Return to Title Page
The Graph Club
Kid Works Deluxe
ClarisWorks for Kids
Kid Pix Studio
Netscape Composer

Netscape Composer
What does it do? Netscape Composer is a free and simple program with tools to help you create, revise and publish web pages. It comes as part of the free Internet browser software called Netscape Communicator.  It works much like a word processor in which you create links, add images, and format text. 
How does this link to early literacy? Young children are eager to share their work with others and are extremely motivated to create quality products when they know that thousands of people from around the world will be viewing their work.  This program allows students to publish their work and also enables teachers to create helpful lists of links with images or text to provide quick and safe access to online information appropriate for young students. 
Online Resources Online Examples

Students at Pocantico School, New York

Created by Teachers with Student Work

Responding to Literature with Netscape Composer
Literature: any piece of literature can serve as a springboard for responding activities that can be shared with other students via an online classroom created webpage 
Software Tool: (Web Design Software) Netscape Composer, ClarisHomepage
Additional Internet Resource: Pocantico Hills School Website includes many excellent examples of students responding to literature by creating web pages
Grade Level: 2-3
Product Example: 

Animal Habitats from Pocantico: The stamps were created using Kid Pix and then the whole picture was imported into Claris HomePage to create an imagemap, which means that when you click on a part of the image, you are linked to a certain location.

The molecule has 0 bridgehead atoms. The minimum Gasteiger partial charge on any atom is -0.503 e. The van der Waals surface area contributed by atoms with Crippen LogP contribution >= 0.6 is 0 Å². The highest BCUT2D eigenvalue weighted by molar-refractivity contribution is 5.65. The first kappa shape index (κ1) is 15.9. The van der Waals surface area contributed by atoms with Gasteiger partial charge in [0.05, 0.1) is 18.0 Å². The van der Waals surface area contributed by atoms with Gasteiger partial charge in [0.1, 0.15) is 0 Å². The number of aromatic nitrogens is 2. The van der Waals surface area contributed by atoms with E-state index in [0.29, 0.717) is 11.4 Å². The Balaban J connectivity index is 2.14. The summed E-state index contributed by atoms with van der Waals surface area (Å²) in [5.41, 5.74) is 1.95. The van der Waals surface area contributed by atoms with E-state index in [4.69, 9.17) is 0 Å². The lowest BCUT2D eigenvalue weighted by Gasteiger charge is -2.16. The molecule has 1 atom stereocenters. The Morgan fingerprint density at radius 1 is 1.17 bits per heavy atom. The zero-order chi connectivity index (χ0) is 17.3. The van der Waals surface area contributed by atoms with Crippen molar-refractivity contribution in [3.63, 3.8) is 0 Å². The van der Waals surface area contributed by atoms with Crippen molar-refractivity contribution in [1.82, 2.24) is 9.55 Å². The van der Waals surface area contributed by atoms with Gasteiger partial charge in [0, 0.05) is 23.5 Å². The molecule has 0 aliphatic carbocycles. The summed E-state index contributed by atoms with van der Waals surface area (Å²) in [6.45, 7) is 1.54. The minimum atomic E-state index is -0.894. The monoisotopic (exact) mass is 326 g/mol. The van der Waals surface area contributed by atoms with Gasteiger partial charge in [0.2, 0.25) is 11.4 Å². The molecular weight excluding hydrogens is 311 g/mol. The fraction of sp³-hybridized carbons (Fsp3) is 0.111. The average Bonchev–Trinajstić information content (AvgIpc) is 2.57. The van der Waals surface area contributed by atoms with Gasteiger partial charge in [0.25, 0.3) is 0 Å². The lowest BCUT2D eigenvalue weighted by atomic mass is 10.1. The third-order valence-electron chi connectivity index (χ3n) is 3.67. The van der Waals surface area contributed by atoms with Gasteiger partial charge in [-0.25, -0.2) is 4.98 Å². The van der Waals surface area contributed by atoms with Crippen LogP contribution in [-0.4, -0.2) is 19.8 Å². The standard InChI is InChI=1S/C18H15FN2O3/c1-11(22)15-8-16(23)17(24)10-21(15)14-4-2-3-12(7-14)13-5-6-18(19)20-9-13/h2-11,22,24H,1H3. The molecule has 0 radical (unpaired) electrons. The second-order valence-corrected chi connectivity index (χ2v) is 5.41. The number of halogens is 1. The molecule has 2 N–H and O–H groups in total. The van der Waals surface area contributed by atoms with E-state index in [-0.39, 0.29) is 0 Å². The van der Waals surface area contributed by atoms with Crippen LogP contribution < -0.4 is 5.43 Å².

If you click on woodpecker, you'd be linked to the page below, written and illustrated  by two 2nd graders. 

Product Example #2: 

Harriet Tubman slide show from Pocantico: Kid Pix and Netscape Composer

Here's an example of kindergarten student work being posted on the Internet using Netscape Composer as a way to share their class work with others. These are two pages of a response book about why Alexander, in the book Alexander and the Terrible, Horrible, No Good, Very Bad Day, kept saying we wanted to go to Australia.  After a year long email project with friends in Australia, the students created many different response projects, one of which was this book (which was also printed out in full color for each student to bring home).  The pages were first created in Powerpoint and their drawings were scanned in.  Each page includes text written by the child as well as expanded text written by the teacher.  What a wonderful example of shared, interactive writing and learning.  To learn about the entire project and read the entire book online, visit We Know Why Alexander Wanted to Move to Australia, created by a teacher in Norwich, CT.  

Child's text: He wanted to travel. (written by Daniel)  
Teacher's text: Australia is 10,000 miles away from America.  It takes 20-24 hours by jet.

Child's text: He wanted to play a didjeridu (written by Robert)
Teacher's text: The didjerifu is a musical instrument made from the Eucalyptus or gum tree.  The Aborigines play it  in their ceremonies.  It can be very big.